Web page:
Stretching for the dollar
Wednesday, June 24, 2009
How many of us would reach to pluck a penny from the ground? Or, would it need to be a nickel, maybe a dime before we would stretch our arm and bend our knee? Not a dilemma for my Aunt Maggie. For this 84 year-old retired nurse, finding a penny or a dollar bill brings equal pleasure because it all adds up at the end of the year.
Aunt Maggie has been finding and keeping track of her "found money" for almost 38 years, although, only thirty-one are recorded. A twelve-ounce 7-Up can, with the old pull off tab, stores her findings for the current year. Paper taped to the can records the years and totals found since 1971, the beginning. During the first recorded year the total amount found shows $2.53. 1978 was the first time she broke the $10 amount with $14.63. The 1990's proved to be a very profitable decade with 1998 totaling $40.75 and 1999 netting Aunt Maggie almost $60. She said she found a lot of dollar bills and this was why the amount was so huge. "Although, finding dollar bills is more rare than finding coins it can happen", says Aunt Maggie, "and this boosts the year end total even higher." The year 2002 netted her a hefty sum of $22.64. So far, in 2003 Aunt Maggie has stretched and bent for a grand sum of $12.01. 2003 seems to be a pretty slim year with April being a very meager as she found only 16 cents.
While there have been some slim years, Aunt Maggie says she finds money every day she "goes to town". It all adds up as her found money for those thirty-eight years of stretching and bending have netted her a total of just over $450.
When I asked her where she typically finds money, she said she scours the checkout lanes of every store but a grocery store is the best. She also said she finds a newspaper dispenser to be a good source for money either left or forgotten. In fact, any type of dispenser where change is rendered, from telephone, soda, to stamp machines, leftover money was sure to be there. Not only can money be the prize, but the items the money was intended to buy like a stamp, candy bar, or a soda can also be found.
1998 proved to be the year with the biggest one time find which took place just inside a grocery store. She did report her discovery of $27.00 to the manager thinking a needy person might have lost it but he told her to just keep the money. Another interesting find she remembered was when she picked up a 1920 penny during one of her outings. In 2001, Aunt Maggie found a quarter in a most unlikely place. She pulled down the kneeling pad in church and there it was. For Aunt Maggie the value of what she finds was one thing but the excitement of finding it keeps her coming back for more.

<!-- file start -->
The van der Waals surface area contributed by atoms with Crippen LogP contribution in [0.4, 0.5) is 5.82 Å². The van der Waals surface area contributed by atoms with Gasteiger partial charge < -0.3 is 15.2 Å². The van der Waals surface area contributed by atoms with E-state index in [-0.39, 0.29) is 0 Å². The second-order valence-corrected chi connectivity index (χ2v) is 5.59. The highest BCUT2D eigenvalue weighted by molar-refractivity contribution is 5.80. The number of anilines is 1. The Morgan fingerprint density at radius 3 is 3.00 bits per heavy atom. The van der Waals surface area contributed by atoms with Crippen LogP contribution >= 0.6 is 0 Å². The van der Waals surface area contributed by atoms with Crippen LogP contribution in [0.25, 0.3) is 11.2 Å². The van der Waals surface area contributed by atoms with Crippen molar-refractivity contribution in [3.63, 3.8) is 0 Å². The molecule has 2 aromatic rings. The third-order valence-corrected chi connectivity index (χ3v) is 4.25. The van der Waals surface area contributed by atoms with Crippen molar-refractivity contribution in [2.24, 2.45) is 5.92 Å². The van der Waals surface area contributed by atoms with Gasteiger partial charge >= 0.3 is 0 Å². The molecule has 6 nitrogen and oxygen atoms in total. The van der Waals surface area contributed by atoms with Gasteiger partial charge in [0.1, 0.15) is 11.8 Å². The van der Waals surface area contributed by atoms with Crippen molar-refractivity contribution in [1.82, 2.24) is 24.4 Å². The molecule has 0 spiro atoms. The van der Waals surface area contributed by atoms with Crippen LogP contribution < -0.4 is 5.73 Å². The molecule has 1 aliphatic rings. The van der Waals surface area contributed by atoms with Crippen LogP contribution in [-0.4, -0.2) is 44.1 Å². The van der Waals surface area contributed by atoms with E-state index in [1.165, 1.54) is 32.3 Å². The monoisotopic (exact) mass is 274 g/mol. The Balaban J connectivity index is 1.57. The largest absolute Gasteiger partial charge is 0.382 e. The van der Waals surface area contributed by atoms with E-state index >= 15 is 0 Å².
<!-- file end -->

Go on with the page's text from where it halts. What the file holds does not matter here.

Not only does Aunt Maggie record the total amount of money she finds each year but she also keeps a daily total. On a single day, Aunt Maggie found the grand sum of thirteen cents. It is as if she has built in radar but it is her keen eyes and knowing where to look that are her best assets. Going to town or anywhere with Aunt Maggie causes me to want to scrutinize the isles, the checkout lanes, and machine returns for just one coin I can show her I found before she did. Also, just to keep things interesting, Aunt Maggie likes to challenge herself and see if she can outdo her previous day's find.
What does she do with her findings each year? Well, according to her she saves it in her savings account. Not a lot of money but it is free and earning compound interest.
How much is enough to stretch your arm and bend your knee? Maybe it depends on your age, your need or just your curiosity to take the extra time to reach for the coin(s). A penny you say is not an awful lot to get excited about. Don't tell Aunt Maggie, as she knows it all adds up and plans to continue her profitable and fun hobby well into the new millennium.